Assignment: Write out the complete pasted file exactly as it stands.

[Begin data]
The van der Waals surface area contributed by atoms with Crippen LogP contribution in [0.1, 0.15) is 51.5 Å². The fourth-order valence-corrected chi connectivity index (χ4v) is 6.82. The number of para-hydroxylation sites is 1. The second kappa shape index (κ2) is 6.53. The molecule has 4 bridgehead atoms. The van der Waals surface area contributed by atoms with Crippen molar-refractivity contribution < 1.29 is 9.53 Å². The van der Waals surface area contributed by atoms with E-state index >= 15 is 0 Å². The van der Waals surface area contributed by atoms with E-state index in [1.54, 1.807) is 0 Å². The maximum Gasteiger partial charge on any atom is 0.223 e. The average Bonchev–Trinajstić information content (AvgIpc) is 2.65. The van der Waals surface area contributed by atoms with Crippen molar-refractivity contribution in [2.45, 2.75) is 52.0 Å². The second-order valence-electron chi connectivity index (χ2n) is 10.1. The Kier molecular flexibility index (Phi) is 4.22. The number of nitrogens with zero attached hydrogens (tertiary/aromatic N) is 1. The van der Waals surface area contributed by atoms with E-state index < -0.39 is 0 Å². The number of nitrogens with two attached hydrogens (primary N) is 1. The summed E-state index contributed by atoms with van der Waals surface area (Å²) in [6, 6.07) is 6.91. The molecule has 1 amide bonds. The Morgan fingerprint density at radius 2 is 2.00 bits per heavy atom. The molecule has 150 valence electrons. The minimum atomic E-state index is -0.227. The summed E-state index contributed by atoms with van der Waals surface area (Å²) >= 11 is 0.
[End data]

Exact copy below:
The van der Waals surface area contributed by atoms with Crippen LogP contribution in [0.1, 0.15) is 51.5 Å². The fourth-order valence-corrected chi connectivity index (χ4v) is 6.82. The number of para-hydroxylation sites is 1. The second kappa shape index (κ2) is 6.53. The molecule has 4 bridgehead atoms. The van der Waals surface area contributed by atoms with Crippen molar-refractivity contribution < 1.29 is 9.53 Å². The van der Waals surface area contributed by atoms with E-state index >= 15 is 0 Å². The van der Waals surface area contributed by atoms with E-state index in [1.54, 1.807) is 0 Å². The maximum Gasteiger partial charge on any atom is 0.223 e. The average Bonchev–Trinajstić information content (AvgIpc) is 2.65. The van der Waals surface area contributed by atoms with Crippen molar-refractivity contribution in [2.45, 2.75) is 52.0 Å². The second-order valence-electron chi connectivity index (χ2n) is 10.1. The Kier molecular flexibility index (Phi) is 4.22. The number of nitrogens with zero attached hydrogens (tertiary/aromatic N) is 1. The van der Waals surface area contributed by atoms with E-state index < -0.39 is 0 Å². The number of nitrogens with two attached hydrogens (primary N) is 1. The summed E-state index contributed by atoms with van der Waals surface area (Å²) in [6, 6.07) is 6.91. The molecule has 1 amide bonds. The Morgan fingerprint density at radius 2 is 2.00 bits per heavy atom. The molecule has 150 valence electrons. The minimum atomic E-state index is -0.227. The summed E-state index contributed by atoms with van der Waals surface area (Å²) >= 11 is 0.